We can’t stay long on this whistle stop tour and, now, fast forward, to those unsettled days when the kingdom was divided after Israel’s King Solomon’s reign in the tenth century: the fast and furious charioteer – King Jehu. Here is the Assyrian two-metre high ‘Black Obelisk’ with a panel depicting this proud king, bowing, face to the floor, before the mighty Assyrian king, Shalmaneser  111. I think he got the message.

Photo courtesy of the British Museum

These Assyrians, renowned for their brilliant engineering but also for their cruelty, were growing in power. We view the enormous, ten-ton winged bulls with human heads and five legs, set to guard the royal palace and the fantastic gypsum panels depicting scenes of war and the kings’ favourite pastime – lion hunting!  Killing lions was the evidence of royal prowess. Here is a panel of Tiglath Pileser 111 along with Shalmaneser V and Sargon 11 – architects of the siege of Samaria (c725-722BC) – and all mentioned in the Bible.

Powerfully etched by these Assyrian war artists on gypsum slabs is the terrible siege of Lachish in Judah by Assyrian King Sennacherib (701 BC)  that  we read about in 2 Chronicles. On his throne is Sennacherib himself, receiving the defeated prisoners of war, his face defaced by a later opponent. No wonder King Hezekiah of Judah was shaking in his boots at this Assyrian war machine on his very door-step. Isaiah, the great hero of the hour, prophesied that Jerusalem would be saved – and so it was – a fact remarkably attested by Sennacherib’s recording of the event on a small clay prism we see (called the Taylor Prism and dated 691BC) where he states that he had shut up Hezekiah within Jerusalem, his own royal city, like a caged bird. Assyrian propaganda didn’t acknowledge defeat. You have to read between the lines; Jerusalem escaped.

Nineveh the great city, likened to a lion herself, is fallen to the Medes and Babylonians (612BC). “The fire will devour you … I will leave you no prey on the earth!” (Nahum 2:13) warned Nahum the prophet before the great city fell – and so it was.  Ugly charred marks on panels from Nineveh tell their story.

Photo courtesy of the British Museum

Nearly finished! We’re completing our Old Testament tour with ancient Persia. Here, before us, is a tiny cylinder – only 22 cm long and made of fired clay – so small but giant in terms of historical impact for the Persian Emperor Cyrus’s policy of freeing captive people to serve their own gods, to worship in their own way and return to their homeland is clearly stated. Cyrus the Persian Emperor took Babylon in 539BC and issued his edict freeing the Jews in the same year. This tiny cylinder has been described by some as an early charter of human rights and, so significant that, a replica of it can be seen in the headquarters of the United Nations.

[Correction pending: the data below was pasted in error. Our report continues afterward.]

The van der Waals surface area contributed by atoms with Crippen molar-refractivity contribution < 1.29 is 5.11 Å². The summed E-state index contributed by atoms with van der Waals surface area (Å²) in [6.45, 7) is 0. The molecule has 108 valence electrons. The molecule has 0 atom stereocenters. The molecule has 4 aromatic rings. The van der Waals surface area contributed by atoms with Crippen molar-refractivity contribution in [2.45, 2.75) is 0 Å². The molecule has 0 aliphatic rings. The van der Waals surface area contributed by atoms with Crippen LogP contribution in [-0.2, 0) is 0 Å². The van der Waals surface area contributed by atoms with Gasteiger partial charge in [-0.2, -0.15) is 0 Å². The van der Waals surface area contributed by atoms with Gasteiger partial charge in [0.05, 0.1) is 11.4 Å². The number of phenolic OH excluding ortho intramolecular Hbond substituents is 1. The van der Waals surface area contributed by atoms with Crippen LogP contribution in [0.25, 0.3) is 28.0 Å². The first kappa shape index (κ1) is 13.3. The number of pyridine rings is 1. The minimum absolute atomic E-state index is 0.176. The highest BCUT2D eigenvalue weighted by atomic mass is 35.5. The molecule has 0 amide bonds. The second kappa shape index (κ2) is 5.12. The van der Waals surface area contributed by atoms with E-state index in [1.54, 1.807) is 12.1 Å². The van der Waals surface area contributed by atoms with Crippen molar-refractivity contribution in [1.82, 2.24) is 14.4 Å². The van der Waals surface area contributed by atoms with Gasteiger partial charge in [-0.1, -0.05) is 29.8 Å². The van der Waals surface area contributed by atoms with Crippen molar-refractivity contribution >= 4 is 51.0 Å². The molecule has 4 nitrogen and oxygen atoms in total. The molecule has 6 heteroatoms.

Here on the wall is a plaster cast from the great Persian capital, Persepolis. We view the Persian king on his throne, probably Xerxes (Ahaseurus). He’s holding his sceptre, perhaps the same one as he held out to Queen Esther when she approached him, heart in mouth, to make a request on behalf of the Jews – and here is a glazed brick panel from the royal palace at Susa where Esther lived, depicting a guard on duty. I wonder if she or her uncle Mordecai once looked on what we are seeing now.

We see bowls from the time of Artaxerxes when Nehemiah was his cup-bearer. Today we have had a tiny glimpse into the Old Testament world. It certainly helps us understand the often precarious story of God people, surrounded by powerful and often very cruel nations. Certainly they needed to be people of faith, hammered, battered, often overcome, but surviving none the less and renewing their faith in the God who ultimately toppled all these superpowers. It certainly, too, adds great credibility to the ancient Biblical texts that have been passed down to us.

For more information read: “Through the British Museum with the Bible: Brian Edwards and Clive Anderson”

Published 21st February 2018 with tags: history the bible